Motor Neuron Disease/Amyotrophic Lateral Sclerosis: Motor neurone disease is a rare condition that progressively damages parts of the nervous system. This leads to muscle weakness, often with visible wasting. Motor neurone disease, also known as amyotrophic lateral sclerosis (ALS), occurs when specialist nerve cells in the brain and spinal cord called motor neurones stop working properly. This is known as neurodegeneration.
Muscular Dystrophy is a group of diseases that cause progressive weakness and loss of muscle mass. In muscular dystrophy, abnormal genes (mutations) interfere with the production of proteins needed to form healthy muscle. There are many different kinds of muscular dystrophy. All types of muscular dystrophy slowly get worse, but how fast this happens varies widely. Some types of muscular dystrophy, such as Duchenne muscular dystrophy in boys, are deadly. Other types cause little disability and people have a normal lifespan.
Dystonia is a medical term for a range of movement disorders that cause muscle spasms and contractions. The spasms and contractions may either be sustained or may come and go. Movements are often repetitive and cause unusual, awkward and sometimes painful postures. Tremor (shaking) can also be a characteristic of some types of dystonia. Dystonia is thought to be a neurological condition (caused by underlying problems with the brain and nervous system). However, in most cases, brain functions such as intelligence, memory and language remain unaffected.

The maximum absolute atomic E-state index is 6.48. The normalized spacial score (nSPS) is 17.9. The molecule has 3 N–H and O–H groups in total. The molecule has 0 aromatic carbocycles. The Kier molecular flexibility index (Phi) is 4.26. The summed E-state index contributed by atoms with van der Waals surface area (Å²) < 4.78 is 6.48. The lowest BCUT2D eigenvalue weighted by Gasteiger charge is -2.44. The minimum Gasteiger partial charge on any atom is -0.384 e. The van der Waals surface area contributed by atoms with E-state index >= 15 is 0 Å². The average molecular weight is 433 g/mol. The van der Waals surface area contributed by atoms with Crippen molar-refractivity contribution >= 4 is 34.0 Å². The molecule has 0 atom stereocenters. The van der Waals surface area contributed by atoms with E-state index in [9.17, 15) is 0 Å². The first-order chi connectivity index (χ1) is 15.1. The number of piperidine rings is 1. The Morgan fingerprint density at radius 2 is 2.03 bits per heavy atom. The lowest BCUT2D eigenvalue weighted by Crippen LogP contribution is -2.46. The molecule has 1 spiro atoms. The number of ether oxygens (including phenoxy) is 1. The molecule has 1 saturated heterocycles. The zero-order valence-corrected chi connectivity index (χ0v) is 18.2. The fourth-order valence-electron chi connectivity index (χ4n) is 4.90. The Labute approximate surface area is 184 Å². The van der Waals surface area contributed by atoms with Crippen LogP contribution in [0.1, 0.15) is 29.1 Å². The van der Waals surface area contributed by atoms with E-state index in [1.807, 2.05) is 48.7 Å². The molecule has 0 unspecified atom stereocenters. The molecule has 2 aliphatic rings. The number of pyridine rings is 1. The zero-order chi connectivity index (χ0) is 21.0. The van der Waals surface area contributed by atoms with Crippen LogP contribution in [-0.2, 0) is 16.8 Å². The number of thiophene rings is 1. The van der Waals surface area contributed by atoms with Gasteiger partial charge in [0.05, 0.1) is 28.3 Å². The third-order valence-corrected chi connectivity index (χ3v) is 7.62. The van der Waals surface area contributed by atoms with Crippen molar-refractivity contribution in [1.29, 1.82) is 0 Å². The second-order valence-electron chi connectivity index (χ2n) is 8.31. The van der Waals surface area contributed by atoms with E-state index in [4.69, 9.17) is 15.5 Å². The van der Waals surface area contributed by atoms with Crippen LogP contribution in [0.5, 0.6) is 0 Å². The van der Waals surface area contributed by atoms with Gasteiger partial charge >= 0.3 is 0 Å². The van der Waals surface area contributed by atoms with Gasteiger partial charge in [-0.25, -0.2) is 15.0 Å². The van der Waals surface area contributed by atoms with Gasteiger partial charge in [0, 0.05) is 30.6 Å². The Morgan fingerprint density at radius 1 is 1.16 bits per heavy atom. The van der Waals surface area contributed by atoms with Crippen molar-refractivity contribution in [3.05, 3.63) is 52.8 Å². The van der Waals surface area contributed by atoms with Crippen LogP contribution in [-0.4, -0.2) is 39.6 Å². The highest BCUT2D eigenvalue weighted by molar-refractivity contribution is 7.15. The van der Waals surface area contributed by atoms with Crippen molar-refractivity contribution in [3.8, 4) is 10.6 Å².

Cerebral Palsy (CP) is a group of permanent movement disorders that appear in early childhood. Signs and symptoms vary among people and over time. Often, symptoms include poor coordination, stiff muscles, weak muscles, and tremors. There may be problems with sensation, vision, hearing, swallowing, and speaking. Causes of acquired cerebral palsy may include: Brain damage in the first few months or years of life. Infections, such as meningitis or encephalitis. Problems with blood flow to the brain due to stroke, blood clotting problems, abnormal blood vessels, a heart defect that was present at birth, or sickle cell disease.
Neuropathy: Peripheral neuropathy, a result of damage to your peripheral nerves, often causes weakness, numbness and pain, usually in your hands and feet. It can also affect other areas of your body. Your peripheral nervous system sends information from your brain and spinal cord (central nervous system) to the rest of your body. There are many causes of peripheral neuropathy, including diabetes, chemo-induced neuropathy, hereditary disorders, inflammatory infections, auto-immune diseases, protein abnormalities, exposure to toxic chemicals (toxic neuropathy), poor nutrition, kidney failure, chronic alcoholism, and certain medications.
Ataxia is a neurological sign consisting of lack of voluntary coordination of muscle movements that can include gait abnormality, speech changes, and abnormalities in eye movements. Persistent ataxia usually results from damage to the part of your brain that controls muscle coordination (cerebellum). Many conditions can cause ataxia, including alcohol abuse, certain medications, stroke, tumor, cerebral palsy, brain degeneration and multiple sclerosis.